Robert & Roberta Adair



Stories from Robert & Roberta Adair

Yesterday after church, we had some pretty strong wind and rain.  After hanging out with people for a while, Robert and I headed home.  Thankfully, we had shut most of our windows and not too much water came in the house.  Still, we had to wipe up a few places and hang a wet carpet.  And we realized that, wow, we didn’t have anywhere we had to be or any responsibilities on a Sunday afternoon.

Then I got bored (a word my mother abhors.  Hm…”I got itchy to spend time with people” might be mum-approved.)  I called a friend to see if she was still nearby.  I then joined her and 2 other friends at an “Art Café” in town – the first time for any of us to go there (…and I look forward to going back!).

Over coffee and waffles with vanilla ice cream (with a little rum flavor), we had a nice chat – about church, about community, and about caring for people in our faith community.  I didn’t catch everything (understatement of the week), but it seemed to me to be a really rich conversation.  And every once in awhile, I spoke up in broken, confusing, scrambly Japanese.  I had so many things I wanted to say – and I don’t know what I actually communicated.  But here’s what I tried/wanted/hoped to say:

About caring for someone younger and struggling: You ladies have so much to offer!  [note: nearly all of my friends do not think this.  they view themselves as weak and in need of receiving but not capable of giving.] You can listen to this girl, you can ask her questions, you can pray with and for her.  You can share areas that you’re weak in but have experienced God’s mercy and patience.  You can spend time with her.  It won’t be easy and it will likely take a ton of time to gain her trust.  But you can do it.  You have the Holy Spirit as your guide; you have other people to support you… We each need older sisters to learn from and younger sisters to care for.  (I managed to stay sitting, but just barely.)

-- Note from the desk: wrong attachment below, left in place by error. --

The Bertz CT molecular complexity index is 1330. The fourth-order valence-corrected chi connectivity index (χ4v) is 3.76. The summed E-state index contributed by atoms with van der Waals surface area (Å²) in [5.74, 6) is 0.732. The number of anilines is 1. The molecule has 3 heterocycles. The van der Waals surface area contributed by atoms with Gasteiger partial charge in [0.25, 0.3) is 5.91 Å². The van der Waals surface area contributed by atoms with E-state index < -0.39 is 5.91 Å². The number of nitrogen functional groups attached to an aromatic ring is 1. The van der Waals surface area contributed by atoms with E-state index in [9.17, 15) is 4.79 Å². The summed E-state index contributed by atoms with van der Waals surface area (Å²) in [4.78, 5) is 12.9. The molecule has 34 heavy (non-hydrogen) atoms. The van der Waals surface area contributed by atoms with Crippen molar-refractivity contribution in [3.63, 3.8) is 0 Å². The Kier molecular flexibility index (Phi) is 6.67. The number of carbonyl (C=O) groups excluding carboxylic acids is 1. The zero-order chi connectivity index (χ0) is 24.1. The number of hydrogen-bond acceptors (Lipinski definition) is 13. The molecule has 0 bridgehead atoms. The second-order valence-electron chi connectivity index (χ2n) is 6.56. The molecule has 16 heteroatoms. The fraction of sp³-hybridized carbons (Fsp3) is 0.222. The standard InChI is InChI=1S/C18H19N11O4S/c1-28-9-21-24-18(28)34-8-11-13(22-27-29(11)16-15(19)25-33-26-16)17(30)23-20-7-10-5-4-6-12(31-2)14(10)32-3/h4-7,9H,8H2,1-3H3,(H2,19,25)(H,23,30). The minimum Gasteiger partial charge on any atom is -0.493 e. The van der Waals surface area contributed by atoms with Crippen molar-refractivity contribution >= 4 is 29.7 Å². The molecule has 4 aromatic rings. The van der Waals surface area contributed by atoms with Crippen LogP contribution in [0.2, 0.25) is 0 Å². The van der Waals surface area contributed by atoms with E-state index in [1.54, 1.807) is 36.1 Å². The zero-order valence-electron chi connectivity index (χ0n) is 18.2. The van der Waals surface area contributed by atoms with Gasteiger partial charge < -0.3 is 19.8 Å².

About honest relationships: For us to have real community, real friendships with one another, it’s important for us to take our masks off.  We need to see the good and the bad – we need to share the good and the bad.  We don’t have to do this with everyone, but everyone needs a few people to truly know and be truly be known by [and, yes, this is possible and beautiful even in Japan!].  As we share our pasts, our fears, our sins, and our dreams, we get to know each others’ real selves – and not just the “selves” we want others to see.

I don’t remember who brought it up, but one of the women said that this happened at a Bible study several months ago – when masks came down,  when we shared our Deep Ugly and received grace and prayer…  Yes, I think we felt almost too vulnerable after that night.  But the myth of perfection was damaged (even if not destroyed).

About approachability:  Maybe some people in church have really squeaky pasts.  Maybe some of them/us can and can’t handle hearing about others’ brokenness.  But how can our faith community welcome people who don’t have it all together?  Like my friend who is a single mom of four?  Or like another friend who has 3 kids from 3 different dads?  Or other people who have been cheated on by their spouses or who have been the cheater?  Or those estranged from their parents or kids?  Or the people with (all sorts of) brokenness?  (or me with my anger, fear, selfishness, arrogance, insecurity, etc. issues?)  How will we be a community that welcomes people who need Jesus?  Not by acting perfect, being un-relatable, and looking like masked Stepford wives who have it all together but by being real, honest, firm, caring, gracious community.

What did I probably communicate?  My guess is this is what my friends heard: “Roberta has really strong opinions and ideas about stuff, but all I understood was Darrrrrrr!  Good thing!  Bad thing!  This is important!”

So…this just turned into a prayer request blog – for language, for community, and for (for lack of a better word) empowerment.

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